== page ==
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  1 Telephone Tales
Author: Rodari, Gianni Illustrator: Vidali, Valerio Translator: Shugaar, Anthony
 
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Class: Easy
Age: 8-12
Language: English
Descriptors: Picture Book, Translation
Demand: Hot
LC: PZ7.R598
Grade: 3-7
ISBN-13: 9781592702848
LCCN: 2019011908
Imprint: Enchanted Lion Books
Pub Date: 09/08/2020
Availability: Available
List: $27.95
  Hardcover
Physical Description: 198 pages : illustrations (some color) ; 25 cm H 9.5", W 6.25"
LC Series:
Brodart Sources: Brodart's For Youth Interest Titles
Bibliographies:
Awards: Mildred L. Batchelder Award Winners
Notable Children's Books, ALA
Publishers Weekly Starred Reviews
Starred Reviews: Publishers Weekly
TIPS Subjects: Bedtime Stories/Poems/Music
Humorous Fiction
BISAC Subjects: JUVENILE FICTION / Humorous Stories
JUVENILE FICTION / Fairy Tales & Folklore / General
LC Subjects: Humorous stories
Short stories
Storytelling, Fiction
Storytelling, Juvenile fiction
SEARS Subjects: Humorous fiction
Reading Programs:
 
Annotations
ONIX annotations | 05/25/2020
Every night, at nine o'clock, wherever he is, Mr. Bianchi, an accountant who often has to travel for work, calls his daughter and tells her a bedtime story. But since it's still the 20th century world of pay phones, each story has to be told in the time that a single coin will buy. Reminiscent of Scheherazade and One Thousand and One Nights, Gianni Rodari's Telephone Tales is composed of many stories--in fact, seventy short stories, with one for each phone call. Each story is set in a different place and a different time, with unconventional characters and a wonderful mix of reality and fantasy. One night, it's a carousel so beloved by children that an old man finally sneaks on to understand why, and as he sails above the world, he does. Or, it's a land filled with butter men, roads paved with chocolate, or a young shrimp who has the courage to do things in a different way from what he's supposed to do. Awarded the Hans Christian Anderson Award in 1970, Gianni Rodari is widely considered to be Italy's most important children's author of the 20th century. Newly re-illustrated by Italian artist Valerio Vidali (The Forest), Telephone Tales entertains, while questioning and imagining other worlds.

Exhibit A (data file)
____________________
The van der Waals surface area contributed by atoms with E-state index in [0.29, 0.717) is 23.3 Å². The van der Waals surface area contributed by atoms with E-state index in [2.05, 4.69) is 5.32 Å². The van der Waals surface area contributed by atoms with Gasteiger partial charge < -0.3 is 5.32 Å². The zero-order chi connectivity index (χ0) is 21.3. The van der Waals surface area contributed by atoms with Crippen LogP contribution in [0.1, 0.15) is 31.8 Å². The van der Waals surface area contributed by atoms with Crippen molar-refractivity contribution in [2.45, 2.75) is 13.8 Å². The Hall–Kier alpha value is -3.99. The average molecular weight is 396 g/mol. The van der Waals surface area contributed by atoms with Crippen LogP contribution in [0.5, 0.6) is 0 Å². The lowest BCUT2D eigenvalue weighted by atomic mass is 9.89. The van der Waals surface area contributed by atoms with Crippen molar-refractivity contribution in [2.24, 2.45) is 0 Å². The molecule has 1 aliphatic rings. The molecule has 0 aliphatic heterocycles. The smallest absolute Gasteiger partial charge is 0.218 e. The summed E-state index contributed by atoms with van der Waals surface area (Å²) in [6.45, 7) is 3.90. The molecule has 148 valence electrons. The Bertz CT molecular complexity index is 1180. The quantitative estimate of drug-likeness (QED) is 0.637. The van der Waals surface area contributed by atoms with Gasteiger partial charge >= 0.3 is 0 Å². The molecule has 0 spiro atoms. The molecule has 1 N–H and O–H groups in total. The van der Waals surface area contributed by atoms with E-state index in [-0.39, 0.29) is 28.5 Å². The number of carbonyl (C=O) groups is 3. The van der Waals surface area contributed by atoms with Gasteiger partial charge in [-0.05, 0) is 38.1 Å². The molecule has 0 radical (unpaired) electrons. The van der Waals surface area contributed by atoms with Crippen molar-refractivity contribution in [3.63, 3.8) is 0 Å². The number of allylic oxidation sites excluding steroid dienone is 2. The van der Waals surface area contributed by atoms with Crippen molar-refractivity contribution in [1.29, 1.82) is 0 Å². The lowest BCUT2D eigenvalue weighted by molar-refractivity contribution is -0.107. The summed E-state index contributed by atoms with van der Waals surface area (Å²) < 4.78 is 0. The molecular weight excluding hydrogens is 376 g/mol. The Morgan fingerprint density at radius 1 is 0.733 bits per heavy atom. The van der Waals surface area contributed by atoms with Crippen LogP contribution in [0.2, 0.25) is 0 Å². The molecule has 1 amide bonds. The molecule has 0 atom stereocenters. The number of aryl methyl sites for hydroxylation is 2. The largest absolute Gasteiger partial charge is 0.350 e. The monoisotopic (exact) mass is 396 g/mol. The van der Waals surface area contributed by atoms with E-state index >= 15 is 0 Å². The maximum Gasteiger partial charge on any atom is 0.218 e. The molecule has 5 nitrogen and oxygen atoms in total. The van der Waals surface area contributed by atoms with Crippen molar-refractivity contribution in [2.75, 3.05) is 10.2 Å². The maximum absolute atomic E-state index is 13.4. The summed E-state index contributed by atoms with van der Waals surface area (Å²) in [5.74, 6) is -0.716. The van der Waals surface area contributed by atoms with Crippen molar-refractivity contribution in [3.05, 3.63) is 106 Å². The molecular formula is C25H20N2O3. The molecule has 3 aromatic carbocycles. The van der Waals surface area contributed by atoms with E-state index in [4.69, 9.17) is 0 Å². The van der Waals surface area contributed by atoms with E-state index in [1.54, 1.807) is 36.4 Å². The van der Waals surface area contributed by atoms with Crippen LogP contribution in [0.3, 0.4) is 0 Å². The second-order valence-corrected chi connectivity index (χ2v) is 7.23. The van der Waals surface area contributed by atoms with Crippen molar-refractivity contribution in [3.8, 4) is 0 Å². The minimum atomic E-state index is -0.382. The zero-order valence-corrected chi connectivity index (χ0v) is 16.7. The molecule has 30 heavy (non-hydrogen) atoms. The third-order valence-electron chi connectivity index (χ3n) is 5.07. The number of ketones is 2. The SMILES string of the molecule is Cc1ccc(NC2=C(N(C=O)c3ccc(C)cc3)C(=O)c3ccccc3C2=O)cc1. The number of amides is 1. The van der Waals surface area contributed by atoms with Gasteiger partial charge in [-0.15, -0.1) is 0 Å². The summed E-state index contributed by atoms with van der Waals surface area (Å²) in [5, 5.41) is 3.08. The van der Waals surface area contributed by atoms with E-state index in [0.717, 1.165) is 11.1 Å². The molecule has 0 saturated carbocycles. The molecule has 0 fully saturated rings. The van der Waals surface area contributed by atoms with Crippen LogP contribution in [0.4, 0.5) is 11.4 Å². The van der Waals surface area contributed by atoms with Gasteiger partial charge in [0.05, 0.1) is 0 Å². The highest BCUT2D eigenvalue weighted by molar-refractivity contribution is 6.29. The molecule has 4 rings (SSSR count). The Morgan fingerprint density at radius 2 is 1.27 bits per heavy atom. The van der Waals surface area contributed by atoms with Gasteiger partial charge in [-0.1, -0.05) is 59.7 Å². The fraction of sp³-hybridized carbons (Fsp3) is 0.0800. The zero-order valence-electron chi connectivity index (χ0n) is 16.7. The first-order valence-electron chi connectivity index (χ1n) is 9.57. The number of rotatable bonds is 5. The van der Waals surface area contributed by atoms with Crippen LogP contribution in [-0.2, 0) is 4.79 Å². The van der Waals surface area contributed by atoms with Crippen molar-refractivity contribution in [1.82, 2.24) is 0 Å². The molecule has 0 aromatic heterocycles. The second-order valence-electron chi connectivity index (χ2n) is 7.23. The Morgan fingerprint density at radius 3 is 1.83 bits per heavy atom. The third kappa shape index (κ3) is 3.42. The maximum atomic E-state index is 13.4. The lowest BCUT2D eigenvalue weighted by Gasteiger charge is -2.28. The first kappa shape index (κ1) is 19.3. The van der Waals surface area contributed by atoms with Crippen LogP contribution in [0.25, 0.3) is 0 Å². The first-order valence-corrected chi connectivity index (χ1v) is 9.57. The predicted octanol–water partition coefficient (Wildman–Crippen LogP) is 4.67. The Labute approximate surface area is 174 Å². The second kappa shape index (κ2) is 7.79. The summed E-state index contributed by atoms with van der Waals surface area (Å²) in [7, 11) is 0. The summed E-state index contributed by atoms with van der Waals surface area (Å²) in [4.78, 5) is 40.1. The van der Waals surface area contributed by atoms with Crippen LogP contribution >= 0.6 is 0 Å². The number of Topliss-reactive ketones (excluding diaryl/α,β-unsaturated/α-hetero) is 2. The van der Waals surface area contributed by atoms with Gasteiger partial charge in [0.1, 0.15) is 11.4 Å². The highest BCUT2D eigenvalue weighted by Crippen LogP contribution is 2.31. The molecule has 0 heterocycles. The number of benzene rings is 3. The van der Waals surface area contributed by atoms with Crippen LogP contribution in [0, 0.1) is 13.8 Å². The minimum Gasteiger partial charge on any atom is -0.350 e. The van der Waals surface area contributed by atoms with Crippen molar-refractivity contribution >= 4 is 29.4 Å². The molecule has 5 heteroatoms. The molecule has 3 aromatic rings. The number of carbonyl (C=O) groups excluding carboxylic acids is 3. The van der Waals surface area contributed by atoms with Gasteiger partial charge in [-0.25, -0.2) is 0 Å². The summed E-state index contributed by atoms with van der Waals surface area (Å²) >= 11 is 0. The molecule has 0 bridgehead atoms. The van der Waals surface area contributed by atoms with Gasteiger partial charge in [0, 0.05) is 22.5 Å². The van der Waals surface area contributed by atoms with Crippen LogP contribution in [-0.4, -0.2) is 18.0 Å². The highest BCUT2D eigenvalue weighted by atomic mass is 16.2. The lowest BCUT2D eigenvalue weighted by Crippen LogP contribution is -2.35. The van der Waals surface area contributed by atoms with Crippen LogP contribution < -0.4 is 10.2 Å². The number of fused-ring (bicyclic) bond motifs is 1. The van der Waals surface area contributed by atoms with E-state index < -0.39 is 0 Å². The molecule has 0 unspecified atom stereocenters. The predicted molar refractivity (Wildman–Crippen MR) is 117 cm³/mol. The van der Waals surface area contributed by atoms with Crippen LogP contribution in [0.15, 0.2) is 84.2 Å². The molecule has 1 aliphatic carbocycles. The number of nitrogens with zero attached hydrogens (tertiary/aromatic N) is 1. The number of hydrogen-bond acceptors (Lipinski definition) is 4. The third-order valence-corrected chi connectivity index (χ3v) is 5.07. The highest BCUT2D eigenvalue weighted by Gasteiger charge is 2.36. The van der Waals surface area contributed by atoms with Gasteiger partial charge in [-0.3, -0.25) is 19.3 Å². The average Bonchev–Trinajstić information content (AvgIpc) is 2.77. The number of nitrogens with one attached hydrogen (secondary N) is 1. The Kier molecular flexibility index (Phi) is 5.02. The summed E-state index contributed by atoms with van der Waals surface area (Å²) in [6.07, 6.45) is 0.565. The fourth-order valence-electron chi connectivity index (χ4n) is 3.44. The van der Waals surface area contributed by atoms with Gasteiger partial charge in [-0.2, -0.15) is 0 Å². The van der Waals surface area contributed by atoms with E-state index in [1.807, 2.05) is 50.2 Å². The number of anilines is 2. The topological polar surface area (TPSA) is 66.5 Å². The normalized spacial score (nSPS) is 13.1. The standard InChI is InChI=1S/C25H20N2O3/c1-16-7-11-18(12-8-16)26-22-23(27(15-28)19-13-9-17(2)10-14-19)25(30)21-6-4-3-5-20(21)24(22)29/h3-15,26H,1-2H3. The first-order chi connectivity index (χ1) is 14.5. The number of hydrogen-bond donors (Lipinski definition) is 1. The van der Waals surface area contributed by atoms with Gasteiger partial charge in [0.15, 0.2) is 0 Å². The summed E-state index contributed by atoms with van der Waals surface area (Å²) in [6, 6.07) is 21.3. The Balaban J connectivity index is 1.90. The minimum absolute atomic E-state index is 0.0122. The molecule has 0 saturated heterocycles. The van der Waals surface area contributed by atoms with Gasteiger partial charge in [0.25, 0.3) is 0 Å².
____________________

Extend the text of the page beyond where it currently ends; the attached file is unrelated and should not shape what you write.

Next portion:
Starred Reviews:
Publishers Weekly | 10/26/2020
Ages 8-12. "Every evening-no matter where he was-at nine o'clock on the dot, Signor Bianchi put in a phone call to Varese and told his little girl a story." In the 70 brief stories told within this frame, the irrepressible Rodari plays with words, numbers ("eleventy thousand sporty-seven hundred and thirty-three"), time, and space. In bold shapes and bright colors, Vidali (The Forest) plays right along: his images read as an homage to Bruno Munari, who illustrated the first Italian edition in 1962. At times whimsical, absurd, and subversive, the stories carry readers along roads made of chocolate, under skies that rain Jordan almonds, and into children's private language. They also speak to today's urgent concerns-human connection, the injustice of inequality, and the dangers of authoritarianism. At every turn, Rodari remains emphatically on the side of the young, reminding readers that "the whole world already belongs to every child that comes into it.... They need only to roll up their sleeves, stretch out their hands, and take it for themselves." Numerous gatefold spreads and tipped-in pages add to the rich texture of this beautifully produced volume. (Sept.). 212p. Web-Exclusive Review. PUBLISHERS WEEKLY, c2020.